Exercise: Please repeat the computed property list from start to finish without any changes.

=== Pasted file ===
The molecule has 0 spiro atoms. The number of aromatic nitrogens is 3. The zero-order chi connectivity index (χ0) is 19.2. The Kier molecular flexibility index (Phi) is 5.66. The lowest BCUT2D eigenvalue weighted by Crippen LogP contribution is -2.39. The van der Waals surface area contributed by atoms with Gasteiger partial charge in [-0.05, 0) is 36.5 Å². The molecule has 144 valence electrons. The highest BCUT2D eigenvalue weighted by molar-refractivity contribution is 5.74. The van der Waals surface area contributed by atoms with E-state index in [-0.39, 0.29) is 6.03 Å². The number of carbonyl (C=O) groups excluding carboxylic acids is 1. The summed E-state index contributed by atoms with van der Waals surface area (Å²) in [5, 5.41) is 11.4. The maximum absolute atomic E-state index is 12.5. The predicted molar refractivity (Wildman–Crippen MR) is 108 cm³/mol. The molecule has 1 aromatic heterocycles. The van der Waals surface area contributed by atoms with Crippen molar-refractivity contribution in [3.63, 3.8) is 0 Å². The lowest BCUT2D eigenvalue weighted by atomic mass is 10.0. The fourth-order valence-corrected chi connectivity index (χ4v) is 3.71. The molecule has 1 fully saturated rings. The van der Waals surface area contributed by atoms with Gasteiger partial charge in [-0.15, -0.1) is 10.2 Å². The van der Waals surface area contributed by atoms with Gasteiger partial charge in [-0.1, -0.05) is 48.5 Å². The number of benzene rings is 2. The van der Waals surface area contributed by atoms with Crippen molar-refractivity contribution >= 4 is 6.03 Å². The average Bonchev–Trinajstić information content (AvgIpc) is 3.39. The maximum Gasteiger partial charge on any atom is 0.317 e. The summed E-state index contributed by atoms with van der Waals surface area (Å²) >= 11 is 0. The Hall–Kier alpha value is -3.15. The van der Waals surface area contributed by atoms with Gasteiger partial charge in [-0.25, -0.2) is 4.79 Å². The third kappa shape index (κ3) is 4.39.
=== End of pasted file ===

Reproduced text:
The molecule has 0 spiro atoms. The number of aromatic nitrogens is 3. The zero-order chi connectivity index (χ0) is 19.2. The Kier molecular flexibility index (Phi) is 5.66. The lowest BCUT2D eigenvalue weighted by Crippen LogP contribution is -2.39. The van der Waals surface area contributed by atoms with Gasteiger partial charge in [-0.05, 0) is 36.5 Å². The molecule has 144 valence electrons. The highest BCUT2D eigenvalue weighted by molar-refractivity contribution is 5.74. The van der Waals surface area contributed by atoms with E-state index in [-0.39, 0.29) is 6.03 Å². The number of carbonyl (C=O) groups excluding carboxylic acids is 1. The summed E-state index contributed by atoms with van der Waals surface area (Å²) in [5, 5.41) is 11.4. The maximum absolute atomic E-state index is 12.5. The predicted molar refractivity (Wildman–Crippen MR) is 108 cm³/mol. The molecule has 1 aromatic heterocycles. The van der Waals surface area contributed by atoms with Crippen molar-refractivity contribution in [3.63, 3.8) is 0 Å². The lowest BCUT2D eigenvalue weighted by atomic mass is 10.0. The fourth-order valence-corrected chi connectivity index (χ4v) is 3.71. The molecule has 1 fully saturated rings. The van der Waals surface area contributed by atoms with Gasteiger partial charge in [-0.15, -0.1) is 10.2 Å². The van der Waals surface area contributed by atoms with Gasteiger partial charge in [-0.1, -0.05) is 48.5 Å². The number of benzene rings is 2. The van der Waals surface area contributed by atoms with Crippen molar-refractivity contribution >= 4 is 6.03 Å². The average Bonchev–Trinajstić information content (AvgIpc) is 3.39. The maximum Gasteiger partial charge on any atom is 0.317 e. The summed E-state index contributed by atoms with van der Waals surface area (Å²) >= 11 is 0. The Hall–Kier alpha value is -3.15. The van der Waals surface area contributed by atoms with Gasteiger partial charge in [-0.25, -0.2) is 4.79 Å². The third kappa shape index (κ3) is 4.39.